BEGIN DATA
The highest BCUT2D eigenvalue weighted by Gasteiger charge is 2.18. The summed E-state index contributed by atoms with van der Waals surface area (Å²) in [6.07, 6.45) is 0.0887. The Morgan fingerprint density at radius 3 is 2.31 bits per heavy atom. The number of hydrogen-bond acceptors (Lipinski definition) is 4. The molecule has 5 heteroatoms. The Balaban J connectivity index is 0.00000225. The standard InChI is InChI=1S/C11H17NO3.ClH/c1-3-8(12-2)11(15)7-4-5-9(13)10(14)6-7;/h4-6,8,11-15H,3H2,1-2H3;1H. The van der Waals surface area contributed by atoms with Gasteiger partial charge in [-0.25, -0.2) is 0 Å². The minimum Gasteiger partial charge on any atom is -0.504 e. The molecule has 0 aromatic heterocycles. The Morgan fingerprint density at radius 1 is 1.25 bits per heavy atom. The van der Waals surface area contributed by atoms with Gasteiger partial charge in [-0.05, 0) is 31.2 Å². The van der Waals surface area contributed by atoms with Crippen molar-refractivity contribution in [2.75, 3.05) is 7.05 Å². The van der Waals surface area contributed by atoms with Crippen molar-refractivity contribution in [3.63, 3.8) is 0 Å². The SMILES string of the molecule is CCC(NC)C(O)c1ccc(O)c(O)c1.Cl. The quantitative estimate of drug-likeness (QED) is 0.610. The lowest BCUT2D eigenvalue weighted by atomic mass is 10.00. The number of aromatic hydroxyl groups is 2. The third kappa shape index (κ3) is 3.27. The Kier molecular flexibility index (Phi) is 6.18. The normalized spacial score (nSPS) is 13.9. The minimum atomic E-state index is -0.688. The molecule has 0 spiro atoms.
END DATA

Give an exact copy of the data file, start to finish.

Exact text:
The highest BCUT2D eigenvalue weighted by Gasteiger charge is 2.18. The summed E-state index contributed by atoms with van der Waals surface area (Å²) in [6.07, 6.45) is 0.0887. The Morgan fingerprint density at radius 3 is 2.31 bits per heavy atom. The number of hydrogen-bond acceptors (Lipinski definition) is 4. The molecule has 5 heteroatoms. The Balaban J connectivity index is 0.00000225. The standard InChI is InChI=1S/C11H17NO3.ClH/c1-3-8(12-2)11(15)7-4-5-9(13)10(14)6-7;/h4-6,8,11-15H,3H2,1-2H3;1H. The van der Waals surface area contributed by atoms with Gasteiger partial charge in [-0.25, -0.2) is 0 Å². The minimum Gasteiger partial charge on any atom is -0.504 e. The molecule has 0 aromatic heterocycles. The Morgan fingerprint density at radius 1 is 1.25 bits per heavy atom. The van der Waals surface area contributed by atoms with Gasteiger partial charge in [-0.05, 0) is 31.2 Å². The van der Waals surface area contributed by atoms with Crippen molar-refractivity contribution in [2.75, 3.05) is 7.05 Å². The van der Waals surface area contributed by atoms with Crippen molar-refractivity contribution in [3.63, 3.8) is 0 Å². The SMILES string of the molecule is CCC(NC)C(O)c1ccc(O)c(O)c1.Cl. The quantitative estimate of drug-likeness (QED) is 0.610. The lowest BCUT2D eigenvalue weighted by atomic mass is 10.00. The number of aromatic hydroxyl groups is 2. The third kappa shape index (κ3) is 3.27. The Kier molecular flexibility index (Phi) is 6.18. The normalized spacial score (nSPS) is 13.9. The minimum atomic E-state index is -0.688. The molecule has 0 spiro atoms.